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S-92 gearbox crack

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S-92 gearbox crack

Old 29th Jul 2010, 15:07
  #21 (permalink)  
 
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I was being sarcastic when i used the term "Lube". To me that isn't a certifiable fix with all the vibration that'd be transfered from "metal to metal" The Gearbox's are definitely coated, but whose to say the coating won't crack over time and allow moisture in? etc.
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Old 29th Jul 2010, 16:55
  #22 (permalink)  
 
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The Gearbox's are definitely coated, but whose to say the coating won't crack over time and allow moisture in? etc.
If you are an operator, visually inspecting your gear boxes (be it daily, between flights, or weekly) to detect flaws in the coatings (and subsequent touchup) is what many people call "good maintenance practices." Likewise, sometimes a flaw/crack in a coating leads you to inspect for cracks in the base metal.

Yes indeed, as you point out, coatings can be compromised over time.

The second part of my post was questions to Grunt92, rather than yourself, but perhaps I failed to make that clear. Apologies for any confusion.
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Old 29th Jul 2010, 17:41
  #23 (permalink)  
 
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Hopefully I won't step a foot on this a/c! Some scary stuff. Let's all stick to S-76's.
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Old 29th Jul 2010, 19:06
  #24 (permalink)  
 
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Hopefully I won't step a foot on this a/c! Some scary stuff. Let's all stick to S-76's.
Now that is a joke - surely! The 76, whilst in its time an acceptable machine, it certainly has a less than stellar record all-round.
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Old 29th Jul 2010, 19:21
  #25 (permalink)  
 
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as per usual - the truth is not getting in the way of some good old scare-mongering!
- The S92 has a known issue with cracking in one of the mounting feet for the MGB
- It is only one of the four feet in which this is occurring, and is occurring in the same area each time.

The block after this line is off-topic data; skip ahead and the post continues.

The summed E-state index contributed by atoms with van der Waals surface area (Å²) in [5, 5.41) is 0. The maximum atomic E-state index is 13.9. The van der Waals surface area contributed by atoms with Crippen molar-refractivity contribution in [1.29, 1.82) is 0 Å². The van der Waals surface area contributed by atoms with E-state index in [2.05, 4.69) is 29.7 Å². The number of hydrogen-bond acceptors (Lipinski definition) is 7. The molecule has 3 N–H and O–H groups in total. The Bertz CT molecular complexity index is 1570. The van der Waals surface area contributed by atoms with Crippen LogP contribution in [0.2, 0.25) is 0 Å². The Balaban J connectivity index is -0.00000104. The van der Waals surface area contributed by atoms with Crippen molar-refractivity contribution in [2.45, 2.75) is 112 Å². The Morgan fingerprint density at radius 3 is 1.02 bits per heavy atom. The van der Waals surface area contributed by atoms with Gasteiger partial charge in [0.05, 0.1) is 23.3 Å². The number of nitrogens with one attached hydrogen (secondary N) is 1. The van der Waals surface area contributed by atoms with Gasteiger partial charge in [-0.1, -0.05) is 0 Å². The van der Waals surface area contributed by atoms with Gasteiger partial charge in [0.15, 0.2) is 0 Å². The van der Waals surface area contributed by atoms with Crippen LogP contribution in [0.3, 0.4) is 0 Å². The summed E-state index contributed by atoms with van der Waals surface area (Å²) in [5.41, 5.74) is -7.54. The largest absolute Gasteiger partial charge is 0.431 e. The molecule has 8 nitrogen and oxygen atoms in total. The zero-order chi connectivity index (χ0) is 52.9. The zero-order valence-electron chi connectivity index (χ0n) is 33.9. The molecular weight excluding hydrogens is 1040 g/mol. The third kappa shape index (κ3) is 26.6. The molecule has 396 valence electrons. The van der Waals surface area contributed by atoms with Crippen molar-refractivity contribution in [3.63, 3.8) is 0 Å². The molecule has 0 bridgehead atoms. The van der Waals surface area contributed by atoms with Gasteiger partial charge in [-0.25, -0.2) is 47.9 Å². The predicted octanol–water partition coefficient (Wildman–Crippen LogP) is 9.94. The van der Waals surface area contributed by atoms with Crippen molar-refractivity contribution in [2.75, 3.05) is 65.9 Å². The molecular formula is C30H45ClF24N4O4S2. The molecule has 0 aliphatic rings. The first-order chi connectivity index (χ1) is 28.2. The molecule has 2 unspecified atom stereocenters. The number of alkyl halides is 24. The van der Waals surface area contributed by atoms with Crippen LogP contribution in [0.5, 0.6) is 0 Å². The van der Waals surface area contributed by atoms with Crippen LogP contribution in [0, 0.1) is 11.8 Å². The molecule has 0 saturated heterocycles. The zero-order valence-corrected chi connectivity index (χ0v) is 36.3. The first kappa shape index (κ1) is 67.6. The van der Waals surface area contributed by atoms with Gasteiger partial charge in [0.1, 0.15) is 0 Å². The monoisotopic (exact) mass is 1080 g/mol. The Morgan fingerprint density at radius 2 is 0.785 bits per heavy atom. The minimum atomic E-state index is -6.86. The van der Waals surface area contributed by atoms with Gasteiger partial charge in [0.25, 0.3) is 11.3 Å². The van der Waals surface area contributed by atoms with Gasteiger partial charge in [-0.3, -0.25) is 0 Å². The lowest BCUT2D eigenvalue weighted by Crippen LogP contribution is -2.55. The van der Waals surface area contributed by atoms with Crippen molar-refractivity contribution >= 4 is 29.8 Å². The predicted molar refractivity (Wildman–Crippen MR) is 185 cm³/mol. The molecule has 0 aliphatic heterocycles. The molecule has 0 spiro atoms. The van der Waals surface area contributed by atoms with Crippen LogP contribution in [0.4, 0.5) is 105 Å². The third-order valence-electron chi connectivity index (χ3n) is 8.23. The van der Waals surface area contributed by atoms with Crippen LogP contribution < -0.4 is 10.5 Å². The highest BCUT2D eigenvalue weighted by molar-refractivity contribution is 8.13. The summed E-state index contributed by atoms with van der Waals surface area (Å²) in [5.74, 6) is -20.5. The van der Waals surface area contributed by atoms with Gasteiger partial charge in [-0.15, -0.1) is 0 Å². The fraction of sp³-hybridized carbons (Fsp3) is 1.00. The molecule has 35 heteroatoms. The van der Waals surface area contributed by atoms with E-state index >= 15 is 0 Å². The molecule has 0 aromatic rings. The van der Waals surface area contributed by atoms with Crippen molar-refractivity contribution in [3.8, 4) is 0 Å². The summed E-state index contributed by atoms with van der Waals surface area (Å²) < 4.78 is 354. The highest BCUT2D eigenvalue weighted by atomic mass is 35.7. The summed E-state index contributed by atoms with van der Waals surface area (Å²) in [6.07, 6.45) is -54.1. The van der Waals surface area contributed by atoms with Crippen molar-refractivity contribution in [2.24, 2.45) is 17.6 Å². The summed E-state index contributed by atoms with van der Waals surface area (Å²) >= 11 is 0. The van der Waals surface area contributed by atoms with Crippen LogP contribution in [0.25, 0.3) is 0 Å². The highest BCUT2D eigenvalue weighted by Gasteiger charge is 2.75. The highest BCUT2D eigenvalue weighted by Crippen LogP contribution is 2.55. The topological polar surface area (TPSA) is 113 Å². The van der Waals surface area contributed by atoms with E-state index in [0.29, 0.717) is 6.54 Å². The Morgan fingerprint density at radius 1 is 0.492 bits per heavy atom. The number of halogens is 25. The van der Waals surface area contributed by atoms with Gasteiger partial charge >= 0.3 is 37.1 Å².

- Whilst not optimal, natural design redundancy means that the remaining three struts are more than capable of holding the structure indefinitely.
- New maintenance procedures require inspection of all mounting feet before every single flight and this is stated and signed in the DMR.
- If a crack is found, the aircraft is grounded immediately.
- Comprehensive study is being carried out by SAC in cooperation with the operators to find all possible causes.
- MGB life has been significantly reduced until the problem is rectified at the cost of SAC.
- Flight procedures have included reducing cruise torque to reduce vibration levels, and reduce the overall stress on the gearbox mounting, until the cause can be conformed and fixed.

No I don't work for SAC, but as most will realise I do fly the S92, and am satisfied with the level of management of the issue, as are I hope most who work with machine.
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Old 29th Jul 2010, 21:53
  #26 (permalink)  
 
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Still waiting for answers

Lonewolf, thanks for the positive feedback, I've been patiently waiting for news on the uprated MGB release to civilian industry. Reduction of overhaul periods is a contingency, not a solution. What metric is used to determine the numbers of hours, hopefully not the same one that was used to calculate 1250 hours for filter housing stud change out...was FMECA used?

So far no conclusive answers to my questions, still waiting for SAC to be man enough to publicly address these issues and instill confidence in the S-92, most likely not going to happen until a lot a trouble-free flying hours are clocked up to prove that they are actively managing the still present design issues.

What still amazes me is that this helo is allowed to operate in hostile environments such as offshore personnel transfer without 30-minute run dry capability when IMHO the FAR29 clause is not being met due to the number of failures to date (2) as I count the Broome incident as a failure as well regardless of the conjecture on the root cause failure mode i.e. the filter housing should not have created a leakage path due to sub-standard design/material selection. Explain that one to me guys...

Safe flying

Max

Last edited by maxwelg2; 30th Jul 2010 at 13:21.
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Old 2nd Aug 2010, 01:58
  #27 (permalink)  
 
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maxwelg2,

The MRGB housing casting cracks on the S-92 are a problem that should probably not have occurred if all of the FAA regulations were followed. FAR 29.621 defines a structural MRGB casting as "critical", which means it should have an additional "casting factor" of 1.25 applied on top of the standard 1.5 FoS used for structural analysis. So a proper structural analysis of this part should have had plenty of room for error.